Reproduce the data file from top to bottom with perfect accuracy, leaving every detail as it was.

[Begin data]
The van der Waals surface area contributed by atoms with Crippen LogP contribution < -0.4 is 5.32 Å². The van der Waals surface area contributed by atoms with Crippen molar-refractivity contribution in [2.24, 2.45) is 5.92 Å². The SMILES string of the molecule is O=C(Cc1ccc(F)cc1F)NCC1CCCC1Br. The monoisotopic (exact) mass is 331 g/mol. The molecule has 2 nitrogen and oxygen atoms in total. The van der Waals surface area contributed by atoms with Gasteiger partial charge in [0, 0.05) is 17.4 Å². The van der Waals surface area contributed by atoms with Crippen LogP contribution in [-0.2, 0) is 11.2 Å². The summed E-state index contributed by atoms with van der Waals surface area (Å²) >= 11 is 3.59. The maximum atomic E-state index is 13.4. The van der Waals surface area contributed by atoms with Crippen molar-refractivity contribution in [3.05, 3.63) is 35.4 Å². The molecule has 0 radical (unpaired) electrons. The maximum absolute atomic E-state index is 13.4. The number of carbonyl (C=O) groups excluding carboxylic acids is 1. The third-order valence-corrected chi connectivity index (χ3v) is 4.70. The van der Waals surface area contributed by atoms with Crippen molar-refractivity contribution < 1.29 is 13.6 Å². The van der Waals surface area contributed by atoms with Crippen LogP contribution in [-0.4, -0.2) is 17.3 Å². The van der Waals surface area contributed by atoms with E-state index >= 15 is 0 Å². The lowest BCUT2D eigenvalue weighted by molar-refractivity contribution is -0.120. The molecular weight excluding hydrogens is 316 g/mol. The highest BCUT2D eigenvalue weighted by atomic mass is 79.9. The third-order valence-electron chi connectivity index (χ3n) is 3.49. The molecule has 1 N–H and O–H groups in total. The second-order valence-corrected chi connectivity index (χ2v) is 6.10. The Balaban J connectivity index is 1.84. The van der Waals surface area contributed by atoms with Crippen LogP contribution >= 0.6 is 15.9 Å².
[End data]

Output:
The van der Waals surface area contributed by atoms with Crippen LogP contribution < -0.4 is 5.32 Å². The van der Waals surface area contributed by atoms with Crippen molar-refractivity contribution in [2.24, 2.45) is 5.92 Å². The SMILES string of the molecule is O=C(Cc1ccc(F)cc1F)NCC1CCCC1Br. The monoisotopic (exact) mass is 331 g/mol. The molecule has 2 nitrogen and oxygen atoms in total. The van der Waals surface area contributed by atoms with Gasteiger partial charge in [0, 0.05) is 17.4 Å². The van der Waals surface area contributed by atoms with Crippen LogP contribution in [-0.2, 0) is 11.2 Å². The summed E-state index contributed by atoms with van der Waals surface area (Å²) >= 11 is 3.59. The maximum atomic E-state index is 13.4. The van der Waals surface area contributed by atoms with Crippen molar-refractivity contribution in [3.05, 3.63) is 35.4 Å². The molecule has 0 radical (unpaired) electrons. The maximum absolute atomic E-state index is 13.4. The number of carbonyl (C=O) groups excluding carboxylic acids is 1. The third-order valence-corrected chi connectivity index (χ3v) is 4.70. The van der Waals surface area contributed by atoms with Crippen molar-refractivity contribution < 1.29 is 13.6 Å². The van der Waals surface area contributed by atoms with Crippen LogP contribution in [-0.4, -0.2) is 17.3 Å². The van der Waals surface area contributed by atoms with E-state index >= 15 is 0 Å². The lowest BCUT2D eigenvalue weighted by molar-refractivity contribution is -0.120. The molecular weight excluding hydrogens is 316 g/mol. The highest BCUT2D eigenvalue weighted by atomic mass is 79.9. The third-order valence-electron chi connectivity index (χ3n) is 3.49. The molecule has 1 N–H and O–H groups in total. The second-order valence-corrected chi connectivity index (χ2v) is 6.10. The Balaban J connectivity index is 1.84. The van der Waals surface area contributed by atoms with Crippen LogP contribution >= 0.6 is 15.9 Å².